Investment Banking and Analyst Objectivity: Evidence from Forecasts and Recommendations of Analysts Affiliated with M&A Advisors
Previous research finds some evidence that analysts affiliated with equity underwriters issue more optimistic earnings growth forecasts and optimistic recommendations of client stock than unaffiliated analysts. Unfortunately, these studies are unable to discriminate between three competing hypotheses for the apparent optimism. Under the bribery hypothesis, underwriting clients, with the promise of underwriting fees, coax analysts to compromise their objectivity. The execution-related conflict of hypothesis postulates that the investment banks employing analysts who are more bullish on a particular stock are better able to execute the deal, and so the banks pressure their analysts to be bullish in order to enhance their execution ability. Finally, the selection bias hypothesis postulates that analysts are objective, but because of the enhanced execution ability, banks with more optimistic analysts are more likely to get selected as underwriters. We test these hypotheses in a previously unexplored setting, namely M&A activities. Depending on whether an analyst is affiliated with the target or the acquirer and whether the analyst report is about the target or the acquirer, the hypotheses predict analyst optimism in some cases and pessimism in other. Therefore, examining the issue of analyst bias in the M&A context allows us to shed some light on alternative explanations for the impact of analyst affiliation on the properties of analyst forecasts and recommendations.
|Date of creation:||10 Dec 2004|
|Date of revision:|
|Contact details of provider:|| Postal: MASSACHUSETTS INSTITUTE OF TECHNOLOGY (MIT), SLOAN SCHOOL OF MANAGEMENT, 50 MEMORIAL DRIVE CAMBRIDGE MASSACHUSETTS 02142 USA|
Web page: http://mitsloan.mit.edu/
More information through EDIRC
|Order Information:|| Postal: MASSACHUSETTS INSTITUTE OF TECHNOLOGY (MIT), SLOAN SCHOOL OF MANAGEMENT, 50 MEMORIAL DRIVE CAMBRIDGE MASSACHUSETTS 02142 USA|
References listed on IDEAS
Please report citation or reference errors to , or , if you are the registered author of the cited work, log in to your RePEc Author Service profile, click on "citations" and make appropriate adjustments.:
- Trueman, Brett, 1994. "Analyst Forecasts and Herding Behavior," Review of Financial Studies, Society for Financial Studies, vol. 7(1), pages 97-124.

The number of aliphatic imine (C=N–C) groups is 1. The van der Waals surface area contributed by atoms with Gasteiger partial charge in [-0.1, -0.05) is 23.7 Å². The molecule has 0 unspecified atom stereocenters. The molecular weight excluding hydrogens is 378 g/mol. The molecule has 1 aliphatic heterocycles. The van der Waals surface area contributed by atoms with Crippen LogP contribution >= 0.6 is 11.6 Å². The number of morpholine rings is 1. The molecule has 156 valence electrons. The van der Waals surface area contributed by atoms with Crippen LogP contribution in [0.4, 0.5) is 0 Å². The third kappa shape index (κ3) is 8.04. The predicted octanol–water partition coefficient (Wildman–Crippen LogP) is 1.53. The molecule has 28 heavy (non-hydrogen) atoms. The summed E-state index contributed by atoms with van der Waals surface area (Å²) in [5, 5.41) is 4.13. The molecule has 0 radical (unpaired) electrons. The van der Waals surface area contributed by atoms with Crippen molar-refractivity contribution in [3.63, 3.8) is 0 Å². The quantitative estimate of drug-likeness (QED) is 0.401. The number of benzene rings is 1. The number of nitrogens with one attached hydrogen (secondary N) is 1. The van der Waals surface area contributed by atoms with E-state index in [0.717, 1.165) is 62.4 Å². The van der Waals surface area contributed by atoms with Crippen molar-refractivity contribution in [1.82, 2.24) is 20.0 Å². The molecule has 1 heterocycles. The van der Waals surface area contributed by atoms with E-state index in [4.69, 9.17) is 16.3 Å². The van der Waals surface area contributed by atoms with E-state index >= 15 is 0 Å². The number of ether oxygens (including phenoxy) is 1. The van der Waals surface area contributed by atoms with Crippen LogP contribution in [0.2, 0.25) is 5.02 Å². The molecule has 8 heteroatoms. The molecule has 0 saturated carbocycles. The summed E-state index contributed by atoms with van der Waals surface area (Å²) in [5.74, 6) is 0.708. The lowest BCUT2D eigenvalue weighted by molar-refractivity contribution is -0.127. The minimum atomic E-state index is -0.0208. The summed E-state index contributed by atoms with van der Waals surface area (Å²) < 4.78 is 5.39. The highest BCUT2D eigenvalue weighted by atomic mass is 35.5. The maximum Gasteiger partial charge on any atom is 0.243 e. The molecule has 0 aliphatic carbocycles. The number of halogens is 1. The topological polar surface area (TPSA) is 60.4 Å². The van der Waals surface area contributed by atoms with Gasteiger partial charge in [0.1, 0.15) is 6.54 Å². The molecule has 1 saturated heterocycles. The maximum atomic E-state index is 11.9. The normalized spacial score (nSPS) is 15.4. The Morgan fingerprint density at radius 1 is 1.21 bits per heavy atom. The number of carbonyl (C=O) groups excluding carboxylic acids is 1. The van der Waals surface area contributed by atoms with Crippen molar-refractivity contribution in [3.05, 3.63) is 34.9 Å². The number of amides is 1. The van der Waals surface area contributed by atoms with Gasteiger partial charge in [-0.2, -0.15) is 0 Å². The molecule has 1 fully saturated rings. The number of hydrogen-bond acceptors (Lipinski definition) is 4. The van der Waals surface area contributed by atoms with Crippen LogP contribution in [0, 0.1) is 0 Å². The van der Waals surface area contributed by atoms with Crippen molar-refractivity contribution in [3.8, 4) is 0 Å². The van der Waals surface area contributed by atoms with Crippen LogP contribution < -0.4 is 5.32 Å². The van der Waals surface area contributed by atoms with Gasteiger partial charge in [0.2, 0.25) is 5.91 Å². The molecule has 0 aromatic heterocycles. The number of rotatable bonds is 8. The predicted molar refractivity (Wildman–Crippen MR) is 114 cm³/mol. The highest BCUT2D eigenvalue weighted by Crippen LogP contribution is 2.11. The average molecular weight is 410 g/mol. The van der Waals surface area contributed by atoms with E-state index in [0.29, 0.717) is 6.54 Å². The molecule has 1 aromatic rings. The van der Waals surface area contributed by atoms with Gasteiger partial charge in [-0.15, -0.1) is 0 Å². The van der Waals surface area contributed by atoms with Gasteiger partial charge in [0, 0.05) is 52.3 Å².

- Welch, Ivo, 2000. "Herding among security analysts," Journal of Financial Economics, Elsevier, vol. 58(3), pages 369-396, December.
- Lin, Hsiou-wei & McNichols, Maureen F., 1998. "Underwriting relationships, analysts' earnings forecasts and investment recommendations," Journal of Accounting and Economics, Elsevier, vol. 25(1), pages 101-127, February.
- Scharfstein, David S & Stein, Jeremy C, 1990.
"Herd Behavior and Investment,"
American Economic Review,
American Economic Association, vol. 80(3), pages 465-79, June.
- Michaely, Roni & Womack, Kent L, 1999. "Conflict of Interest and the Credibility of Underwriter Analyst Recommendations," Review of Financial Studies, Society for Financial Studies, vol. 12(4), pages 653-86.
When requesting a correction, please mention this item's handle: RePEc:mit:sloanp:7391. See general information about how to correct material in RePEc.
For technical questions regarding this item, or to correct its authors, title, abstract, bibliographic or download information, contact: (Christian Zimmermann)
If you have authored this item and are not yet registered with RePEc, we encourage you to do it here. This allows to link your profile to this item. It also allows you to accept potential citations to this item that we are uncertain about.
If references are entirely missing, you can add them using this form.
If the full references list an item that is present in RePEc, but the system did not link to it, you can help with this form.
If you know of missing items citing this one, you can help us creating those links by adding the relevant references in the same way as above, for each refering item. If you are a registered author of this item, you may also want to check the "citations" tab in your profile, as there may be some citations waiting for confirmation.
Please note that corrections may take a couple of weeks to filter through the various RePEc services.